Reading aloud A new measuring system should certainly capture the number of occupants in passing cars. A camera measures the absorption of invisible infrared radiation through the faces of passengers. With the meter, municipalities could make a city or road toll on the number of inmates, explains British developer John Tyrer of Loughborough University in Leicestershire. Also, so-called Mehrfahrerspuren could monitor, which may be used only by cars with a certain number of inmates, as they are common in California, for example. From the roadside or from a bridge, a light source emits infrared (IR) light into the passenger compartment of the car. The researchers take advantage of the fact that IR light with a wavelength of 1.5 thousandths of a millimeter, the windshield passes unattenuated, but is completely absorbed by the human skin. Other items in the car such as seat cushions, dashboard and also the clothing of the occupants reflect the light. In the image of the infrared camera, faces appear as black areas.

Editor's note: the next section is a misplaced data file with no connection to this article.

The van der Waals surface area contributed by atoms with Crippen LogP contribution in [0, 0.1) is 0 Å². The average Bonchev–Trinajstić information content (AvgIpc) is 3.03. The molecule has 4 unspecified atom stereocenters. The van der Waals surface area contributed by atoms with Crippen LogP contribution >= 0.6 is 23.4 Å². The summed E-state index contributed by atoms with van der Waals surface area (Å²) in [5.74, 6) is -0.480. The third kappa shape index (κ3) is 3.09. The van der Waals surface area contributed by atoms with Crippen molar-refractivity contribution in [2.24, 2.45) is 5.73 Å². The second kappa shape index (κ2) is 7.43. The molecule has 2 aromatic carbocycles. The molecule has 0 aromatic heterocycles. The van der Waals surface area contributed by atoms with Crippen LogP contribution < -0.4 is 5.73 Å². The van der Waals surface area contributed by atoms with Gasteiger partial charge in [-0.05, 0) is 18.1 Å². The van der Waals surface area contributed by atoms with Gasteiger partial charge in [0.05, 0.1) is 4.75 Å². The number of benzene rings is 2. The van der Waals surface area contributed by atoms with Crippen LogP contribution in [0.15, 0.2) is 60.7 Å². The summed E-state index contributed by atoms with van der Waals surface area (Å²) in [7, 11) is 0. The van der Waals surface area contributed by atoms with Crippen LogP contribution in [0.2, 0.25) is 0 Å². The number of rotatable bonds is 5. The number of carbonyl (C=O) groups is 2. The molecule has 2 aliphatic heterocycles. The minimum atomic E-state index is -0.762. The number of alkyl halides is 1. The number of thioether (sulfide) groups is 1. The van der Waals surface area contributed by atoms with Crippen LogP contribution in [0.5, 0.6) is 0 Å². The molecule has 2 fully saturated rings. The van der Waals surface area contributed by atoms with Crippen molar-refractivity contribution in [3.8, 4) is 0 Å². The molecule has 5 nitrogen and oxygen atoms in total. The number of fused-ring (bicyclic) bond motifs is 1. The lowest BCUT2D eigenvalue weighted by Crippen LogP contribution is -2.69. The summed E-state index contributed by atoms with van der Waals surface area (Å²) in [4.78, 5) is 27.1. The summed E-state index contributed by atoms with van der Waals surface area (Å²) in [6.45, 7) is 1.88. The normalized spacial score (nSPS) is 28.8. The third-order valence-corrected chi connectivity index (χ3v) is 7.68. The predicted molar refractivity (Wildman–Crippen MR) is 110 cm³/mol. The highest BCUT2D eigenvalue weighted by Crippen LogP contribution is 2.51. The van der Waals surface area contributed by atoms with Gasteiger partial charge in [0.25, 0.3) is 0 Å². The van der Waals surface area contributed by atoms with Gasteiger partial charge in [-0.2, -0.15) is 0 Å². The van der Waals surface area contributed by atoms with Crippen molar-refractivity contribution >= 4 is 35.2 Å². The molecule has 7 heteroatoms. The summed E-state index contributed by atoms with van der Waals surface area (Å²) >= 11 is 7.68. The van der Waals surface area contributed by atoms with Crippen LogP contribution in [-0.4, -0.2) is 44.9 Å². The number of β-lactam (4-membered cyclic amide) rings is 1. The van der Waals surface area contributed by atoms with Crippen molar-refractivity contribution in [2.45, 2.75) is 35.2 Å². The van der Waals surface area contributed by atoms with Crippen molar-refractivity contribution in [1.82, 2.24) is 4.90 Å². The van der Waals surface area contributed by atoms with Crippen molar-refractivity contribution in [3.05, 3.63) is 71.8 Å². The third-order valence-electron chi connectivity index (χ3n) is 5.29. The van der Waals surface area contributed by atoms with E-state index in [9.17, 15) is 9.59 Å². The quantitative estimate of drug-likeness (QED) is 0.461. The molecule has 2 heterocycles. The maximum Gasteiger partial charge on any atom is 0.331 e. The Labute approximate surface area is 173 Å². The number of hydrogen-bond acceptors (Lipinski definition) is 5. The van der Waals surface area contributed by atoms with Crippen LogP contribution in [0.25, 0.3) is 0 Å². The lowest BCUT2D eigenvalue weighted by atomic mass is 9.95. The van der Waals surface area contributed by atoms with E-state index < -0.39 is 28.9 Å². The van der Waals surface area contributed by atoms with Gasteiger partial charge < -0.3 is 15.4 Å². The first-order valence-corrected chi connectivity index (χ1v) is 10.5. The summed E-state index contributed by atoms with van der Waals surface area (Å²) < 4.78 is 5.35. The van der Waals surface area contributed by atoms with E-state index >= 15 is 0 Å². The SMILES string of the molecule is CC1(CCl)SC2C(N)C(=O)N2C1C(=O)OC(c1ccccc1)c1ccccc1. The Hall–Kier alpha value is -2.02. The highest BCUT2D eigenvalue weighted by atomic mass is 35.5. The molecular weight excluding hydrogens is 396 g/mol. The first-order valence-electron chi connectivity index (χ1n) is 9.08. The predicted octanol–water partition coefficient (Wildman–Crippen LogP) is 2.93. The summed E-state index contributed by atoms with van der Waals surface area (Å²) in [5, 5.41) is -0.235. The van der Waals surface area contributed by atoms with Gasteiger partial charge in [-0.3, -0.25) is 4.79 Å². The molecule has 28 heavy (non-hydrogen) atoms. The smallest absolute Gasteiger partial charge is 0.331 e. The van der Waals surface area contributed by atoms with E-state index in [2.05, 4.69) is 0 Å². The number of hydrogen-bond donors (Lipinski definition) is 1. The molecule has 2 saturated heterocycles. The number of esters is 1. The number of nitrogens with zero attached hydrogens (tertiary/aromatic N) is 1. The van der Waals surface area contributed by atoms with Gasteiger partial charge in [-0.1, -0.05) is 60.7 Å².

The researchers compare these black areas with other features of the reflected light and can thus close with a reliability of 95 percent on the number of people in the car. Since the system captures the facial skin, it is not to be fooled by dolls or large-sized photos. The researchers have already successfully tested the camera arrangement on their campus and on a bridge in Scotland. Whether that with about 100, 000 euros per installation quite expensive device is financed by municipalities, however, doubt industry experts. However, developer John Tyrer believes that local authorities now have much better and safer ways to stagger road tolls by the number of passengers.
New Scientist, online service ddp / science.de? Martin Schäfer